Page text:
New York: Metta World Peace, Pablo Prigioni, Beno Udrih, Kenyon Martin, Chris Smith and Toure Murry.
Oklahoma City: Derek Fisher and Ryan Gomes.
Orlando: Jason Maxiell and Ronnie Price.
Phoenix: Dionte Christmas.
Portland: Dorell Wright, Mo Williams and Earl Watson.
Sacramento: Carl Landry and Hamady N’Diaye.
San Antonio: Manu Ginobili, Jeff Ayres and Marco Belinelli.
Toronto: Tyler Hansbrough, Austin Daye and Dwight Buycks.
Utah: Ian Clark and John Lucas.
Washington: Martell Webster, Eric Maynor, Garrett Temple and Al Harrington.
Of course, many of those players will not be traded. Most were signed to be with the team long term, while others just aren't the kind of player worth trading for. Further trade restrictions also apply to some candidates: from that list, Blatche, McRoberts, Pargo, Mohammed, James, Brooks, Garcia, Hollins, Andersen, Aminu, Martin, Fisher and Temple still have to consent to any trade they are in, and players signed after Sept. 15 still have to wait their three-month period. Nevertheless, the simple passing of that date greatly opens up the possibility of trades, both major and minor.
The other aforementioned date, Dec. 19, might ensure a very small window of high activity. Just as players signed as free agents cannot be traded for three months, players acquired by trade cannot be re-traded for two months if they are done so in combination with other outgoing players and the team trading them is over the cap. Considering that all teams except Atlanta, Milwaukee, Utah, Phoenix and Philadelphia are over the cap, and that the majority of trades involve multiple outgoing players on either side, this criterion becomes important.
And thus, so does the date of Dec. 19, because of what happens two months later. Two months after Dec. 19 is Feb. 19, and one day after that is Feb. 20, this season's trade deadline. The advantage therefore to trading players before Dec. 19 is that they can then be dealt again before the trade deadline, in a way that they could not be if they were dealt after that date. In an ideal world, teams trade for players to keep them for the duration of their contracts, but in reality, they do not. And thus this flexibility has value, enough so to affect a team's trading strategy this early in the season.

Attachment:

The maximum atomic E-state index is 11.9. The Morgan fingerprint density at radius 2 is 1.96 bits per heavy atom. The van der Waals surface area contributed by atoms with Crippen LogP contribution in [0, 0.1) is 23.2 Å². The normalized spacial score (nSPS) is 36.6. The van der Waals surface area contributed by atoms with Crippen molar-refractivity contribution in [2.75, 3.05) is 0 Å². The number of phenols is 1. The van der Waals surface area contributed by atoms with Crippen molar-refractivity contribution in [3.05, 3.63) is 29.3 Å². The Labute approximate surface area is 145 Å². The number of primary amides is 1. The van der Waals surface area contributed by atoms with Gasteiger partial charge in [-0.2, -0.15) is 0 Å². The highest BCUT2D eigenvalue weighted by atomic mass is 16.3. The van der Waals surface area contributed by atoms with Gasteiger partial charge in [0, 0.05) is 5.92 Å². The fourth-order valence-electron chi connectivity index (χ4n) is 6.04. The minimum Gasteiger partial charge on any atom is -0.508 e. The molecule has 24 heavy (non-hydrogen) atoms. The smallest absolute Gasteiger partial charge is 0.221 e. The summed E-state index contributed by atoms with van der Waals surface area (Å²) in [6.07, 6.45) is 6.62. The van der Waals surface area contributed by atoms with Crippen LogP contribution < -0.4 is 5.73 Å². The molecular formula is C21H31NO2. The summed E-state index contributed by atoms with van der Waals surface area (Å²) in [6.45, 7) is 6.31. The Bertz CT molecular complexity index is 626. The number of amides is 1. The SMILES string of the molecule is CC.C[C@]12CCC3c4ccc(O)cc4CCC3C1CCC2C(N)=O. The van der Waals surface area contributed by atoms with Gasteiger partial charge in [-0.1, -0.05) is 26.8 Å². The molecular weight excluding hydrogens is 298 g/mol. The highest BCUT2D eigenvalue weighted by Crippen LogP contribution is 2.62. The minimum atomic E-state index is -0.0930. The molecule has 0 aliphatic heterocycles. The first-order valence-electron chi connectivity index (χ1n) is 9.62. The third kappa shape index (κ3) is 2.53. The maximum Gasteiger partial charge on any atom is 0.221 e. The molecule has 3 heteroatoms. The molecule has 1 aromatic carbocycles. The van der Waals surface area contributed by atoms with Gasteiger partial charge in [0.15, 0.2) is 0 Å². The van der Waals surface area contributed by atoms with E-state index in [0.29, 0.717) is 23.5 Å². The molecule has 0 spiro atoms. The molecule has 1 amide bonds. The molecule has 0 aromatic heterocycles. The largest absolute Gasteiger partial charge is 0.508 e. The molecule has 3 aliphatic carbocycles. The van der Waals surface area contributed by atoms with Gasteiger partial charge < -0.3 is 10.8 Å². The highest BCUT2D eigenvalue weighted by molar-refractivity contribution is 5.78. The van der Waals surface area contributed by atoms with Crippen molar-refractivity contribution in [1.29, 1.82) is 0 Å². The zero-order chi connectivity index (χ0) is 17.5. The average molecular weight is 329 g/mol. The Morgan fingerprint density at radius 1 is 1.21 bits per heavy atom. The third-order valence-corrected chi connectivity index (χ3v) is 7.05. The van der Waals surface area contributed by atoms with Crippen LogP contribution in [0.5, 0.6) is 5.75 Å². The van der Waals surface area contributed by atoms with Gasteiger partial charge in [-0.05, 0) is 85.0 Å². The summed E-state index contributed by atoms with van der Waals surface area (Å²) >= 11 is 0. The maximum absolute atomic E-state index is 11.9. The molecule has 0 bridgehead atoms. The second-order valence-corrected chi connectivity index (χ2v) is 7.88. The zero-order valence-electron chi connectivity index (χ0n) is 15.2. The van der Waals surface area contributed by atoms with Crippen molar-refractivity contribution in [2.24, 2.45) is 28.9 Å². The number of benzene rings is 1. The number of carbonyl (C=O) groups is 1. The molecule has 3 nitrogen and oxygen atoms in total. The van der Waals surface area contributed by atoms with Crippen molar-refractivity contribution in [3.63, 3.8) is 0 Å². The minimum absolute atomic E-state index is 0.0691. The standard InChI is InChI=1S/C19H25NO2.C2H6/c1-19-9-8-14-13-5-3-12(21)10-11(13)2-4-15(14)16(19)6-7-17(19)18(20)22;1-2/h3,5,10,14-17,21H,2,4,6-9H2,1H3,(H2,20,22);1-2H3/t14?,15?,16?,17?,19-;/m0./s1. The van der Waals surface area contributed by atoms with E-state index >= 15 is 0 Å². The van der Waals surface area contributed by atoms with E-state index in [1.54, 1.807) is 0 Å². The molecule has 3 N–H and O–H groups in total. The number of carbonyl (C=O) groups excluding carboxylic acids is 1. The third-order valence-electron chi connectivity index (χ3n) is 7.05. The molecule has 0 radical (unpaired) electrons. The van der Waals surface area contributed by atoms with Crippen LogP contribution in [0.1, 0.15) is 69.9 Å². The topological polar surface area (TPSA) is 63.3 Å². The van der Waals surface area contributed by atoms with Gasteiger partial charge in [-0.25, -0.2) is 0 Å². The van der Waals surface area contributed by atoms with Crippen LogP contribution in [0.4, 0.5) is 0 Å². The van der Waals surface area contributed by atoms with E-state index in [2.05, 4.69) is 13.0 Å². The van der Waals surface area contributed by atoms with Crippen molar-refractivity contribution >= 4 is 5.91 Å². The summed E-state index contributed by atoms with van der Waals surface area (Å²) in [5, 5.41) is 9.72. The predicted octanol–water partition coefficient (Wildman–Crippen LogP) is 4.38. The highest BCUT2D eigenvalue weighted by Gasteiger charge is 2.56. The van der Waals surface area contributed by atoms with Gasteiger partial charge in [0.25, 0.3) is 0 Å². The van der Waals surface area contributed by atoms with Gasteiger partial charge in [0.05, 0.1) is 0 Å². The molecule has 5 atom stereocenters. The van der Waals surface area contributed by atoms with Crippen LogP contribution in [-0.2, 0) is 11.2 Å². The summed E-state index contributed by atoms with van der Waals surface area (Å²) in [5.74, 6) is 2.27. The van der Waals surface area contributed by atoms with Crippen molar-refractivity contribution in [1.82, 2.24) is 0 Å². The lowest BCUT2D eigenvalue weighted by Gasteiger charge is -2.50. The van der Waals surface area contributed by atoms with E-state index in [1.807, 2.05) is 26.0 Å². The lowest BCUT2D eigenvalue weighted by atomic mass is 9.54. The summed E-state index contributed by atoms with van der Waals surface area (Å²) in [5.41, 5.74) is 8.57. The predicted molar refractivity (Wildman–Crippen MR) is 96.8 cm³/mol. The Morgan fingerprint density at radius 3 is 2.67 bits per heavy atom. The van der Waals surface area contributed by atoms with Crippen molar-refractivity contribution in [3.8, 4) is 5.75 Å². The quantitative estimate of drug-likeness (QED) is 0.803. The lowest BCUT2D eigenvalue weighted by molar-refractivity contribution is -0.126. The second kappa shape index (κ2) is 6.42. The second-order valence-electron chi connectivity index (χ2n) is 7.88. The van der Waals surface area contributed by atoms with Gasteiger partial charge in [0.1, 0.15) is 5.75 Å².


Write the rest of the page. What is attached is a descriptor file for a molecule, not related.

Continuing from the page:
In short, then, next week could see some trades being made. We are already seeing Kyle Lowry's name being mentioned as a player very close to being dealt, while Houston is said to be committed to trading Omer Asik before Dec. 19 for this reason. It is very likely that these two players, and perhaps many more, will be dealt by this time next week.
And if they aren't, then ... well, at least now is the time we can start working on our Ian Clark trade scenarios.
* - With one exception: the date becomes Jan. 15 if the player is a Larry Bird or Early Bird free agent who re-signed with his over-the-cap team and received a raise greater than 20% in the first season of his new deal in the process. This applies only to Brandan Wright, Timofey Mozgov, Tony Allen, Nikola Pekovic, Chase Budinger, J.R. Smith and Tiago Splitter.